5 edition of Indoor radon and lung cancer, reality or myth? found in the catalog.
|Statement||edited by Fredrick T. Cross.|
|Contributions||Cross, Fredrick T., 1935-, United States. Dept. of Energy., Pacific Northwest Laboratory.|
|LC Classifications||RC280.L8 H34 1990|
|The Physical Object|
|Pagination||2 v. (xv, 1149 p.) :|
|Number of Pages||1149|
|LC Control Number||92037686|
The radon level in the air outside is not high enough to cause lung cancer. But air trapped inside by the walls of a house could contain higher and dangerous levels. If you breathe lots of radon into your lungs, it can cause lung cancer. Studies show that 1 in 15 homes may have high enough levels to cause lung cancer. Indoor radon exposure and lung cancer. To investigate correlations between indoor radon exposure and lung cancer in Korea, we drew and compared graphs of indoor radon concentration data for homes across the country, as reported by the NIER, and lung cancer incidence data for – We only used data for women, who are believed to be Cited by:
Iowa Cancer Consortium member Gail Orcutt talks about surviving radon-induced lung cancer, the risk Iowans are at from elevated indoor radon levels, and the simple way to reduce that risk. Keywords: radon; radon; indoor exposure; lung cancer risk 1. Introduction Radon is a radioactive gas produced by the decay of natural uranium in rocks and soils throughout the Earth’s crust. A certain fraction of the radon escapes into the air. Outdoors, radon is quickly diluted by atmospheric mixing and is of no further concern.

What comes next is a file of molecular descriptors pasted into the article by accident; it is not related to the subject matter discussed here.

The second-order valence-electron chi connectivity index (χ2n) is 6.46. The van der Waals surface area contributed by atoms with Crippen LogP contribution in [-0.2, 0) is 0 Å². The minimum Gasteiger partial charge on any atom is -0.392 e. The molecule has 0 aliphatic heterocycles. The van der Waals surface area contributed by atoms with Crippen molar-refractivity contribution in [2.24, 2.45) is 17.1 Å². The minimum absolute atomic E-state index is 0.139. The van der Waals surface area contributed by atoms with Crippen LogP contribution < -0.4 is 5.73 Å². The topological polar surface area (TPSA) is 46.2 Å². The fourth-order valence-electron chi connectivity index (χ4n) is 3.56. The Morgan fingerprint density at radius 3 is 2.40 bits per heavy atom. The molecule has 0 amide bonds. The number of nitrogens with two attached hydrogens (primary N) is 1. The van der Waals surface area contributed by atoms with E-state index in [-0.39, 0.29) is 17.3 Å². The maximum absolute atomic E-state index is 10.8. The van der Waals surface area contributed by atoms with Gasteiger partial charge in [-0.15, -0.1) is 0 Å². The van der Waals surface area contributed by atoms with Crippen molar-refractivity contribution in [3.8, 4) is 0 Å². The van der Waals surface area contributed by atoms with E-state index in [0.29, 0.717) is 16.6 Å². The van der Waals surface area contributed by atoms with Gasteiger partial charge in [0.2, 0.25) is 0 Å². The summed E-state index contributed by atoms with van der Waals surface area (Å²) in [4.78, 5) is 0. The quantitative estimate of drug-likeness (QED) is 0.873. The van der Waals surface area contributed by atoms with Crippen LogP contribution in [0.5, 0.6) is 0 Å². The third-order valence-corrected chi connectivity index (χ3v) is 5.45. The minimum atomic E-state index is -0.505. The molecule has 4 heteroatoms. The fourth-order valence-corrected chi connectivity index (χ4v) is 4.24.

My surgeon said that the cancer either came from smoking, asbestos, chemicals, or radon. Since the first two are not possible, most likely it is radon-induced lung cancer. Our indoor radon measured at pCi/L, so our “family” at North Hills Church enabled us to get the house mitigated. The level is now pCi/L. Now, according to the EPA, the WHO, and many other big public health organizations, radon is second only to cigarette smoking as a leading cause .
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Get this from a library. Indoor radon and lung cancer, reality or myth?: twenty-ninth Hanford Symposium on Health and the Environment, October[Fredrick T Cross; United States.
Department of Energy.; Pacific Northwest Laboratory.;]. Indoor Radon and Lung Cancer: Reality or Myth?: Twenty-Ninth Hanford Symposium on Health and the Environment.
TWO VOLUME SET [Cross, Fredrick T.] on *FREE* shipping on qualifying offers. Indoor Radon and Lung Cancer: Reality or Myth?: Twenty-Ninth Hanford Symposium on Health and the Environment. TWO VOLUME SETFormat: Paperback. Radon is a radioactive gas released from the normal decay of the elements uranium, thorium, and radium in rocks and soil.
It is an invisible, odorless, tasteless gas that seeps up through the ground and diffuses into the air. In a few areas, depending on local geology, radon dissolves into ground water and can be released into the air when the water is used.